Faculty for Chemistry and Pharmacy - Group of Prof. Zipse

# Molecular Electrostatic Potential (MEP)

The molecular electrostatic potential (MEP) at a given point p(x,y,z) in the vicinity of a molecule is the force acting on a positive test charge (a proton) located at p through the electrical charge cloud generated through the molecules electrons and nuclei. Despite the fact that the molecular charge distribution remains unperturbed through the external test charge (no polarization occurs) the electrostatic potential of a molecule is still a good guide in assessing the molecules reactivity towards positively or negatively charged reactants. The MEP is typically visualized through mapping its values onto the surface reflecting the molecules boundaries. The latter can be generated through overlapping the vdW radii of all atoms of the molecule, through algorithms calculating the solvent accessible surface of the molecule, or through a constant value of electron density. The latter will be used here to answer the question of which site in imidazole is particularly attractive to a proton. Imidazole contains two nitrogen atoms both of which might act as proton acceptor sites.

In order to calculate the MEP of imidazole we first optimize the geometry of the system at the Becke3LYP/6-31G(d) level of theory. Visualization of the MEP then requires three more steps:

1) Calculation of the outer envelope of imidazole as defined through a constant value of electron density.

2) Calculation of the MEP at a number of points around the molecule.

3) Mapping of the MEP on the molecular surface using a color coded scheme.

Calculation of the outer envelope of imidazole can be achieved using the following input file:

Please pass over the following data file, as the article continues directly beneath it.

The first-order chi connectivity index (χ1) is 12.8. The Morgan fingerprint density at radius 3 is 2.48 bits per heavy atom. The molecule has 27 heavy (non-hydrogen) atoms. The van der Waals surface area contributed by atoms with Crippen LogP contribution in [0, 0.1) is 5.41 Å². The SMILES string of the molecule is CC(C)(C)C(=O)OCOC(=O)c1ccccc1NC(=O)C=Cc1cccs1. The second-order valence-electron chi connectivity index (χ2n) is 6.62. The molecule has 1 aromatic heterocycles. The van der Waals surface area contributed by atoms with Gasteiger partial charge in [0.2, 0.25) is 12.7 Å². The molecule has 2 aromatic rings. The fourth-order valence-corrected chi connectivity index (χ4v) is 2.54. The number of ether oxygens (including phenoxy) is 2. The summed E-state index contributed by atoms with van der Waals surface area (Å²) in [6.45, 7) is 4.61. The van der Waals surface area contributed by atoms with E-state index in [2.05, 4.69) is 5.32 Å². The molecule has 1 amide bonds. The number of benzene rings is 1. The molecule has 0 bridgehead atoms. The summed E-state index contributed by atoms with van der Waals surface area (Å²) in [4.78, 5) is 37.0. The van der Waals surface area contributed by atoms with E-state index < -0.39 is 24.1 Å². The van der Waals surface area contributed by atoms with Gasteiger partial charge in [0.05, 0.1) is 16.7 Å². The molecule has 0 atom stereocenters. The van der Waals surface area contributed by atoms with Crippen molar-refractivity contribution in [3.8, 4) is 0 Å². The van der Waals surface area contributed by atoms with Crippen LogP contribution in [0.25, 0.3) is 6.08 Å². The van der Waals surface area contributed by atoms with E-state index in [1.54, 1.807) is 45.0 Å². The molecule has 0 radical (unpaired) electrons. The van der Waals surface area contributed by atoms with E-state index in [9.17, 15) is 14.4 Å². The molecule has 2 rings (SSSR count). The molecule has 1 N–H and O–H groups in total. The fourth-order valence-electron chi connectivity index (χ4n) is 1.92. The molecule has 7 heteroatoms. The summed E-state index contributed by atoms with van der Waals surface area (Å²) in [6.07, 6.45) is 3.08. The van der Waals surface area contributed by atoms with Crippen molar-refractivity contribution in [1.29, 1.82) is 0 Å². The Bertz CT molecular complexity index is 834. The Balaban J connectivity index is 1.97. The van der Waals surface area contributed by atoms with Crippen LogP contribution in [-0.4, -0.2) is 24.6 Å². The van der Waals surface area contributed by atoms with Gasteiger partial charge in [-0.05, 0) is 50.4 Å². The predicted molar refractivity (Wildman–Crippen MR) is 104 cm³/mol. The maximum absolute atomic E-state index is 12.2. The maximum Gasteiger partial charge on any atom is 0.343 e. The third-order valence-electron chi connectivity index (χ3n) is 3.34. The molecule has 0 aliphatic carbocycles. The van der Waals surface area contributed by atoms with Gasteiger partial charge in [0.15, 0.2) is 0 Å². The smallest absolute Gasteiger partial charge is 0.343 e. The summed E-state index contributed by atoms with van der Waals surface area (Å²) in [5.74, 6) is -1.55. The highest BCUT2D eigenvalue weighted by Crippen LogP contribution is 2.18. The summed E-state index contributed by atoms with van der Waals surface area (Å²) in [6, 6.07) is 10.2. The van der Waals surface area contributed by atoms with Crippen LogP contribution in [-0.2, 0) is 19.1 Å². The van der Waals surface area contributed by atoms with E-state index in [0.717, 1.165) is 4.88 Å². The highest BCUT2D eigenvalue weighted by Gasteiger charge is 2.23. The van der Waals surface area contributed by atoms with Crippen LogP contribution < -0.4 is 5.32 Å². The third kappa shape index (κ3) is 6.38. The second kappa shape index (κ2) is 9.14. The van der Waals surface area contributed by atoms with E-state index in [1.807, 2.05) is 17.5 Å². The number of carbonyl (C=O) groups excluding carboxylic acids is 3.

```#P Becke3LYP/6-31G(d) cube=(medium,density) scf=tight Becke3LYP/6-31G(d) imidazole density 0 1 C,0,-0.9741771331,0.,-0.6301926171 C,0,-0.907244165,0.,0.7404218415 N,0,0.4034833469,0.,1.1675913068 C,0,1.124080815,0.,0.0676366081 N,0,0.3402990549,0.,-1.0525852362 H,0,0.6597356899,0.,-2.0102490569 H,0,-1.8002953135,0.,-1.3251503429 H,0,-1.7267332321,0.,1.4464261172 H,0,2.2048589411,0.,0.0167357941 imi_den.cub ```

In this particular example the density is calculated at a number of grid points around the molecule forming a three dimensional grid. The density of points per direction is specified as "medium" in this particular example (equal to 80 points per direction and 512000 points in total). The results are stored in the file "imi_den.cub".

In a second run the MEP is calculated in a similar way again on a number of grid points and stored in another file "imi_pot.cub".

```#P Becke3LYP/6-31G(d) int=finegrid scf=tight

Becke3LYP/6-31G(d) imidazole potential

0 1

imi_pot.cub

```

More recent versions of Gaussian do not fully support the cube keyword anymore. It is then advisable to generate the cubes separately from the formatted checkpoint file using the cubegen utility program. How this can be combined with generation of the formatted checkpoint file is shown below for the example of imidazole at the Becke3LYP/6-31G(d) level using the following PBS job script named "imi1":

```#!/bin/csh
#PBS -l mem=128mb
#PBS -q long
setenv g03root /usr/local
setenv GAUSS_SCRDIR /scratch
setenv GAUSS_EXEDIR /usr/local/g03b3
setenv GAUSS_ARCHDIR /usr/local/g03b3
setenv LD_LIBRARY_PATH "\${GAUSS_EXEDIR}:/usr/lib"
cat >\$GAUSS_SCRDIR/\$PBS_JOBNAME << EOF
%chk=/scratch/imi1.chk
%mem=6000000
#P Becke3LYP/6-31G(d) scf=tight formcheck

Becke3LYP/6-31G(d) imidazole density + ESP

0 1
C,0,-0.9741771331,0.,-0.6301926171
C,0,-0.907244165,0.,0.7404218415
N,0,0.4034833469,0.,1.1675913068
C,0,1.124080815,0.,0.0676366081
N,0,0.3402990549,0.,-1.0525852362
H,0,0.6597356899,0.,-2.0102490569